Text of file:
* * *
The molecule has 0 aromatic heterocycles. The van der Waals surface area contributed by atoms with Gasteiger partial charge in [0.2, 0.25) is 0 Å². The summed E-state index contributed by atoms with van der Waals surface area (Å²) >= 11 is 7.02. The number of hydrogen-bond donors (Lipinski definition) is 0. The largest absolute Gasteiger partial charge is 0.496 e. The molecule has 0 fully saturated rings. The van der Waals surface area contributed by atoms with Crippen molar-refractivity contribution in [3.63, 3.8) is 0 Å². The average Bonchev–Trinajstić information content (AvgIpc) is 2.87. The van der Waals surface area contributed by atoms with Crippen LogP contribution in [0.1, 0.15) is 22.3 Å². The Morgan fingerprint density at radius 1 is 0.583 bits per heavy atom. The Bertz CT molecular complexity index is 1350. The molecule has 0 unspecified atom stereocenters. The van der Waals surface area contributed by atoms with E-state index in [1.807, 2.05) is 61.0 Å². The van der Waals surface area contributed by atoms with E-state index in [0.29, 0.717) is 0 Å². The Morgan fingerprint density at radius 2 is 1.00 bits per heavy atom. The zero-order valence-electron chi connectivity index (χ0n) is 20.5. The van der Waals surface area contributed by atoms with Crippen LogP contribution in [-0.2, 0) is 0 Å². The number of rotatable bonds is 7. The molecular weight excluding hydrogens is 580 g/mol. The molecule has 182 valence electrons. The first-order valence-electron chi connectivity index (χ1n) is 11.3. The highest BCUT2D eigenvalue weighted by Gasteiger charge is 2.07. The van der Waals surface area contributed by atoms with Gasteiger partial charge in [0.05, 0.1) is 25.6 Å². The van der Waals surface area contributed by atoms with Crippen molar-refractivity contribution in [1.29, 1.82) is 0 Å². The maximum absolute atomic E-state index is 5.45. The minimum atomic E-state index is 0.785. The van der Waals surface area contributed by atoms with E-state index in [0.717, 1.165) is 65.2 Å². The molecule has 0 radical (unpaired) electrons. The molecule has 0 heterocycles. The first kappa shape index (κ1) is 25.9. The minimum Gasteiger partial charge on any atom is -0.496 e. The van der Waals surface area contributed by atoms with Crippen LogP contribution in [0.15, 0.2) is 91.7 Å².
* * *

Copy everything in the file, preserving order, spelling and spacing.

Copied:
The molecule has 0 aromatic heterocycles. The van der Waals surface area contributed by atoms with Gasteiger partial charge in [0.2, 0.25) is 0 Å². The summed E-state index contributed by atoms with van der Waals surface area (Å²) >= 11 is 7.02. The number of hydrogen-bond donors (Lipinski definition) is 0. The largest absolute Gasteiger partial charge is 0.496 e. The molecule has 0 fully saturated rings. The van der Waals surface area contributed by atoms with Crippen molar-refractivity contribution in [3.63, 3.8) is 0 Å². The average Bonchev–Trinajstić information content (AvgIpc) is 2.87. The van der Waals surface area contributed by atoms with Crippen LogP contribution in [0.1, 0.15) is 22.3 Å². The Morgan fingerprint density at radius 1 is 0.583 bits per heavy atom. The Bertz CT molecular complexity index is 1350. The molecule has 0 unspecified atom stereocenters. The van der Waals surface area contributed by atoms with E-state index in [1.807, 2.05) is 61.0 Å². The van der Waals surface area contributed by atoms with E-state index in [0.29, 0.717) is 0 Å². The Morgan fingerprint density at radius 2 is 1.00 bits per heavy atom. The zero-order valence-electron chi connectivity index (χ0n) is 20.5. The van der Waals surface area contributed by atoms with Crippen LogP contribution in [-0.2, 0) is 0 Å². The number of rotatable bonds is 7. The molecular weight excluding hydrogens is 580 g/mol. The molecule has 182 valence electrons. The first-order valence-electron chi connectivity index (χ1n) is 11.3. The highest BCUT2D eigenvalue weighted by Gasteiger charge is 2.07. The van der Waals surface area contributed by atoms with Gasteiger partial charge in [0.05, 0.1) is 25.6 Å². The van der Waals surface area contributed by atoms with Crippen molar-refractivity contribution in [1.29, 1.82) is 0 Å². The maximum absolute atomic E-state index is 5.45. The minimum atomic E-state index is 0.785. The van der Waals surface area contributed by atoms with E-state index in [0.717, 1.165) is 65.2 Å². The molecule has 0 radical (unpaired) electrons. The molecule has 0 heterocycles. The first kappa shape index (κ1) is 25.9. The minimum Gasteiger partial charge on any atom is -0.496 e. The van der Waals surface area contributed by atoms with Crippen LogP contribution in [0.15, 0.2) is 91.7 Å².